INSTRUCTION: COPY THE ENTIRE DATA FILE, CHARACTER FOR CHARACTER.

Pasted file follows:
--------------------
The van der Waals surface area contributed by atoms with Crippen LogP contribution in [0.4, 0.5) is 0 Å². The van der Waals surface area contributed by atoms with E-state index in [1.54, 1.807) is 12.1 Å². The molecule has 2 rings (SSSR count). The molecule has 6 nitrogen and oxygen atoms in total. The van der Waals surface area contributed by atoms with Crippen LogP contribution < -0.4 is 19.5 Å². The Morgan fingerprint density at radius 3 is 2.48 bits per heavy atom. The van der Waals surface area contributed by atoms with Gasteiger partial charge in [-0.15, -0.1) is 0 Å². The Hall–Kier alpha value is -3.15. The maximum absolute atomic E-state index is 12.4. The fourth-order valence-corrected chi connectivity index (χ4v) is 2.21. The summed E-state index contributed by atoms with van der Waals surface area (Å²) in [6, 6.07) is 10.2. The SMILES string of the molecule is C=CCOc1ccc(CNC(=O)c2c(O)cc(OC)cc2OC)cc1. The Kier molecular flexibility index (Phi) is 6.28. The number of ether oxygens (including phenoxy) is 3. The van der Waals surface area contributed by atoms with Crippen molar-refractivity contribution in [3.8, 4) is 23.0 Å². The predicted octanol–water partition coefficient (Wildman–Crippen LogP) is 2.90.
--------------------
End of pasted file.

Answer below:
The van der Waals surface area contributed by atoms with Crippen LogP contribution in [0.4, 0.5) is 0 Å². The van der Waals surface area contributed by atoms with E-state index in [1.54, 1.807) is 12.1 Å². The molecule has 2 rings (SSSR count). The molecule has 6 nitrogen and oxygen atoms in total. The van der Waals surface area contributed by atoms with Crippen LogP contribution < -0.4 is 19.5 Å². The Morgan fingerprint density at radius 3 is 2.48 bits per heavy atom. The van der Waals surface area contributed by atoms with Gasteiger partial charge in [-0.15, -0.1) is 0 Å². The Hall–Kier alpha value is -3.15. The maximum absolute atomic E-state index is 12.4. The fourth-order valence-corrected chi connectivity index (χ4v) is 2.21. The summed E-state index contributed by atoms with van der Waals surface area (Å²) in [6, 6.07) is 10.2. The SMILES string of the molecule is C=CCOc1ccc(CNC(=O)c2c(O)cc(OC)cc2OC)cc1. The Kier molecular flexibility index (Phi) is 6.28. The number of ether oxygens (including phenoxy) is 3. The van der Waals surface area contributed by atoms with Crippen molar-refractivity contribution in [3.8, 4) is 23.0 Å². The predicted octanol–water partition coefficient (Wildman–Crippen LogP) is 2.90.